Languages and conforming tax avoidance: The roles of corruption and public governance

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This paper investigates the empirical relationship between language structures and prevalent tax avoidance practices, specifically focusing on the influence of linguistic future time reference (FTR) on conforming tax avoidance. It also explores how corruption and public governance modulate this relationship. This study uses a cross-country analysis of 33 sample countries. The empirical evidence obtained shows that conforming tax avoidance is mostly practiced by companies in countries whose grammar requires speakers to give signs related to future events (Strong Future Time References/Strong FTR) than companies in countries that do not require speakers to give related signs future (Weak Future Time References/Weak FTR). This study also found that low levels of corruption and strong public governance played a role in suppressing high conforming tax avoidance behavior in countries with strong FTR speakers. These insights underscore the significance of national anti-corruption efforts and governance structures. Policymakers should consider these socio-cultural and institutional factors when addressing corporate tax avoidance. This research augments accounting, economics, and finance discourses by integrating linguistics—a perspective often overlooked.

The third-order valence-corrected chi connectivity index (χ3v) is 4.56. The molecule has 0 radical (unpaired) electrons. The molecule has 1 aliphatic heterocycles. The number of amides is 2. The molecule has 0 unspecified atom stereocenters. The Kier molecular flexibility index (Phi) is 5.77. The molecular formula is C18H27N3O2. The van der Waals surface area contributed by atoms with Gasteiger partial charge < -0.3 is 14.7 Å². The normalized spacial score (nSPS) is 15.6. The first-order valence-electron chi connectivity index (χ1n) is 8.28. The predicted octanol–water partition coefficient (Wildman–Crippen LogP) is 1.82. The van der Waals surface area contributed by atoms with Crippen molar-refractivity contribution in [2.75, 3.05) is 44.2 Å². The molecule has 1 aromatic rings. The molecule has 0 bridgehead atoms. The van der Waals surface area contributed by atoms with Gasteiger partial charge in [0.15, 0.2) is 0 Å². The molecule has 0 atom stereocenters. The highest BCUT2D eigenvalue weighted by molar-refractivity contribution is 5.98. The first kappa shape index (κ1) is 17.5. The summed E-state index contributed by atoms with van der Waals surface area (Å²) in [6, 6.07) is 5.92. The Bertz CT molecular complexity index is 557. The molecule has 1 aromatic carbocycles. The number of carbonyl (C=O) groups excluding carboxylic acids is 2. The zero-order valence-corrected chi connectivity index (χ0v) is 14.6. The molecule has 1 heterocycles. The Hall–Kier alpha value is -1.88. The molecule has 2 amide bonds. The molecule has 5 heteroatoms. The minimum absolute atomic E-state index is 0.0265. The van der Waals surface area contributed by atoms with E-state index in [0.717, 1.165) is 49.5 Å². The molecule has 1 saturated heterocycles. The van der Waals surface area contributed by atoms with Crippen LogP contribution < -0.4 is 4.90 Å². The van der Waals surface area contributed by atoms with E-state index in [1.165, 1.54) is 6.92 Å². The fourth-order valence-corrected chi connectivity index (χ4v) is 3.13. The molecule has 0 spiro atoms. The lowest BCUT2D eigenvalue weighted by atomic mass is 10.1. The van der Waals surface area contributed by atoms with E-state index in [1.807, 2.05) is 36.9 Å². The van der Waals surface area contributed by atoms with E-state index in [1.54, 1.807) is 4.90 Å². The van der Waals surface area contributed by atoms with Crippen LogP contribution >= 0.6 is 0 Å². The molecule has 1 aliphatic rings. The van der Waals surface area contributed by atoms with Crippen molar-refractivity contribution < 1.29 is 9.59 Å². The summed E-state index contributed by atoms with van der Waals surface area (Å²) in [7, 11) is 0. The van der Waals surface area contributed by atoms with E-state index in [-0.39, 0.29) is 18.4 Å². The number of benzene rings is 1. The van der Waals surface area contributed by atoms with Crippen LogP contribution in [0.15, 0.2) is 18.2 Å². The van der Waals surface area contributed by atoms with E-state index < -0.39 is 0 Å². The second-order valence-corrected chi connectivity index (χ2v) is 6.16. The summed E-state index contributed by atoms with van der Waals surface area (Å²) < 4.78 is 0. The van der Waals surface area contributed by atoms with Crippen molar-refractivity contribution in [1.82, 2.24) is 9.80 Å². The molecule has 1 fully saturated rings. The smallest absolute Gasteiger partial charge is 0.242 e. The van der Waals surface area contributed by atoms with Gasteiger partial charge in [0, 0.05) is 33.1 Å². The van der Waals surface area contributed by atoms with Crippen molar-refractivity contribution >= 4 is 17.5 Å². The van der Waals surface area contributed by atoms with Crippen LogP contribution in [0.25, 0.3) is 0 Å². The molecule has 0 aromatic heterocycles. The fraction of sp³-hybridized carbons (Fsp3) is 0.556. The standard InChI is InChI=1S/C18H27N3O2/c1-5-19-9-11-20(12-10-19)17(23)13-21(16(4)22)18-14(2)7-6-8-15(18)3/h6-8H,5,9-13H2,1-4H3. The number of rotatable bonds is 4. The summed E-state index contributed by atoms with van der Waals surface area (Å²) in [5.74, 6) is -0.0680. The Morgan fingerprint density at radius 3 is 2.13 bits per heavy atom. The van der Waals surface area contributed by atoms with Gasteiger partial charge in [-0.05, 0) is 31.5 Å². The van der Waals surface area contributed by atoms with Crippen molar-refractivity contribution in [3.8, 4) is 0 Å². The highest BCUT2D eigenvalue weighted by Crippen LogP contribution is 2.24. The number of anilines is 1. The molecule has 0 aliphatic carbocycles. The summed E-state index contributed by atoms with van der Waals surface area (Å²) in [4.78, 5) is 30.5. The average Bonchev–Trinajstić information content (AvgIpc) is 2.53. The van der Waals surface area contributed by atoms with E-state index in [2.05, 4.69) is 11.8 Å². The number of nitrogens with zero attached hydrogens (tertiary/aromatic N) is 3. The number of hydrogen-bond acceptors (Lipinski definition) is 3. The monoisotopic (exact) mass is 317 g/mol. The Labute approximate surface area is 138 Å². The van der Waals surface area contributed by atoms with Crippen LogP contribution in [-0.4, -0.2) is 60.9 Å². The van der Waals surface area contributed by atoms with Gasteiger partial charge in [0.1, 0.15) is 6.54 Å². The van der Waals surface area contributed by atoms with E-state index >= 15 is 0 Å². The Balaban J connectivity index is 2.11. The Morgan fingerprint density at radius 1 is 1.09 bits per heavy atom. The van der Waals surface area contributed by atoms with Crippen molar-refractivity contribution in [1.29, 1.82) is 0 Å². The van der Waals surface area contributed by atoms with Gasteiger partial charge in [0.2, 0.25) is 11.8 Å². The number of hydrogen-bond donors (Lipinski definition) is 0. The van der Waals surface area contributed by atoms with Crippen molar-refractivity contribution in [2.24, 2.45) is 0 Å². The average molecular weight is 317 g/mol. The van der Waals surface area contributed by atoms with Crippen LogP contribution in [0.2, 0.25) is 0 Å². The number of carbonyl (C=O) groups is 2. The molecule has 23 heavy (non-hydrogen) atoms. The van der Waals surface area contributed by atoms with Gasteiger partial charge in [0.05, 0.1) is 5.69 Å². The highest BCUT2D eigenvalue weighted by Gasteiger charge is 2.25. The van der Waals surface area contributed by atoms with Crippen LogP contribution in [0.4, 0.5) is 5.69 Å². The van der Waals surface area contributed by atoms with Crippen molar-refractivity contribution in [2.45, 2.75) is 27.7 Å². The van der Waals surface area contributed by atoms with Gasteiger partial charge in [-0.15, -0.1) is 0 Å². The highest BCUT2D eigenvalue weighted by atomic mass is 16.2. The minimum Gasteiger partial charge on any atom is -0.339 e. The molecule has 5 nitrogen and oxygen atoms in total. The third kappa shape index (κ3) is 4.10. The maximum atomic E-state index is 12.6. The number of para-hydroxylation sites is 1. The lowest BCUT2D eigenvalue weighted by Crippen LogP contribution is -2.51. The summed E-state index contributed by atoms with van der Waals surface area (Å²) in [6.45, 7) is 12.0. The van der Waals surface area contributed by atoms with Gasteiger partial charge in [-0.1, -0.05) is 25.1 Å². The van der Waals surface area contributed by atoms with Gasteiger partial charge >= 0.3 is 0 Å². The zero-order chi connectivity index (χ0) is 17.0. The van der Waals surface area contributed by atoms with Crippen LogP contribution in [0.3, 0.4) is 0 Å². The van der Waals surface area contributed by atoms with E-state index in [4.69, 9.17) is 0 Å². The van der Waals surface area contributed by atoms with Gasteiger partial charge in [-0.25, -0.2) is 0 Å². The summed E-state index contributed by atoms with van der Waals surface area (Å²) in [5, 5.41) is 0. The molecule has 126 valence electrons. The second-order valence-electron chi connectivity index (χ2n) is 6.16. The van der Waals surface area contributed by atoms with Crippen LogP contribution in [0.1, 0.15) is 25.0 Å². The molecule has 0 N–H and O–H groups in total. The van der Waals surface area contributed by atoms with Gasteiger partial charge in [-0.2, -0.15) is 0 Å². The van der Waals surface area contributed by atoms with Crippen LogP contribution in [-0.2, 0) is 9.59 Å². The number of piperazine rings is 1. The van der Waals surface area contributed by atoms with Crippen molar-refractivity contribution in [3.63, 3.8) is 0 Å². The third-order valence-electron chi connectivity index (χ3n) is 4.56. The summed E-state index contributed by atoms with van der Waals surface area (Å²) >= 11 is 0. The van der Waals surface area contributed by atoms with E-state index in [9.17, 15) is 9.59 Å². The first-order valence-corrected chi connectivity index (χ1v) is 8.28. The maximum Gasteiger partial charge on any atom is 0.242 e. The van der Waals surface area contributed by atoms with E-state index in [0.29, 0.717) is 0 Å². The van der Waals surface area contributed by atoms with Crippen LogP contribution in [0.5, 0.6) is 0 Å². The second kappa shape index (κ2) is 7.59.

Original languageEnglish
Article number2254017
JournalCogent Business and Management
Issue number3
Publication statusPublished - 2023


  • conforming
  • conforming tax avoidance
  • corruption
  • future time reference
  • languages
  • public governance
  • tax avoidance


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